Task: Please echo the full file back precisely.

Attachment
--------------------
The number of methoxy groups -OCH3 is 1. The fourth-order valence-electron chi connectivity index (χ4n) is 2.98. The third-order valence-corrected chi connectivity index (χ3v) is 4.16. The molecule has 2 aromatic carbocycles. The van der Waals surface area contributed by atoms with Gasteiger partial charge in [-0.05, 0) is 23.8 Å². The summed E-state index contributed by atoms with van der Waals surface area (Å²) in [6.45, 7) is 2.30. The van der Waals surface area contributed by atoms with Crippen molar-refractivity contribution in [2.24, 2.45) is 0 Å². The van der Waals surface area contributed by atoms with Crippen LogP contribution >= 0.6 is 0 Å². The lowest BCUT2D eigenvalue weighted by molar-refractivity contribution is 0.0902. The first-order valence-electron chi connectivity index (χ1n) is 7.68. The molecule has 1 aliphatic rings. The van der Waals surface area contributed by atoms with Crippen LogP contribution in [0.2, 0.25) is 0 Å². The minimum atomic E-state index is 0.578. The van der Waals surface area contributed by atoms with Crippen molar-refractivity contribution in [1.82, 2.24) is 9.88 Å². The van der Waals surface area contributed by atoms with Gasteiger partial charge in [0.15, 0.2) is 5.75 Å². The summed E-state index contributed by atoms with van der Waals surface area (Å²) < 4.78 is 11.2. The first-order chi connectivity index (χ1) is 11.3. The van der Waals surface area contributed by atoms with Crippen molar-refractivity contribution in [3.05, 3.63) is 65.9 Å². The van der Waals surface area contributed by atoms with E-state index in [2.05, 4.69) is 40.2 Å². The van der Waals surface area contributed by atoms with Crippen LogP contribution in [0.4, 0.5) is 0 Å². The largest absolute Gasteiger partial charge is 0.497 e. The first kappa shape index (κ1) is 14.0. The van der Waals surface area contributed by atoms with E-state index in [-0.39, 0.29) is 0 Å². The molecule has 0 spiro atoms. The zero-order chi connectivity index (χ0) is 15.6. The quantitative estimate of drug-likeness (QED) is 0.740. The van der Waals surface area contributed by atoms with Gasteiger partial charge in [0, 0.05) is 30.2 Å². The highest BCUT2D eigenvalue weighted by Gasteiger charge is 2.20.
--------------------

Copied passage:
The number of methoxy groups -OCH3 is 1. The fourth-order valence-electron chi connectivity index (χ4n) is 2.98. The third-order valence-corrected chi connectivity index (χ3v) is 4.16. The molecule has 2 aromatic carbocycles. The van der Waals surface area contributed by atoms with Gasteiger partial charge in [-0.05, 0) is 23.8 Å². The summed E-state index contributed by atoms with van der Waals surface area (Å²) in [6.45, 7) is 2.30. The van der Waals surface area contributed by atoms with Crippen molar-refractivity contribution in [2.24, 2.45) is 0 Å². The van der Waals surface area contributed by atoms with Crippen LogP contribution >= 0.6 is 0 Å². The lowest BCUT2D eigenvalue weighted by molar-refractivity contribution is 0.0902. The first-order valence-electron chi connectivity index (χ1n) is 7.68. The molecule has 1 aliphatic rings. The van der Waals surface area contributed by atoms with Crippen LogP contribution in [0.2, 0.25) is 0 Å². The minimum atomic E-state index is 0.578. The van der Waals surface area contributed by atoms with Crippen molar-refractivity contribution in [1.82, 2.24) is 9.88 Å². The van der Waals surface area contributed by atoms with Gasteiger partial charge in [0.15, 0.2) is 5.75 Å². The summed E-state index contributed by atoms with van der Waals surface area (Å²) < 4.78 is 11.2. The first-order chi connectivity index (χ1) is 11.3. The van der Waals surface area contributed by atoms with Crippen molar-refractivity contribution in [3.05, 3.63) is 65.9 Å². The van der Waals surface area contributed by atoms with E-state index in [2.05, 4.69) is 40.2 Å². The van der Waals surface area contributed by atoms with Crippen LogP contribution in [0.4, 0.5) is 0 Å². The largest absolute Gasteiger partial charge is 0.497 e. The first kappa shape index (κ1) is 14.0. The van der Waals surface area contributed by atoms with E-state index in [-0.39, 0.29) is 0 Å². The molecule has 0 spiro atoms. The zero-order chi connectivity index (χ0) is 15.6. The quantitative estimate of drug-likeness (QED) is 0.740. The van der Waals surface area contributed by atoms with Gasteiger partial charge in [0, 0.05) is 30.2 Å². The highest BCUT2D eigenvalue weighted by Gasteiger charge is 2.20.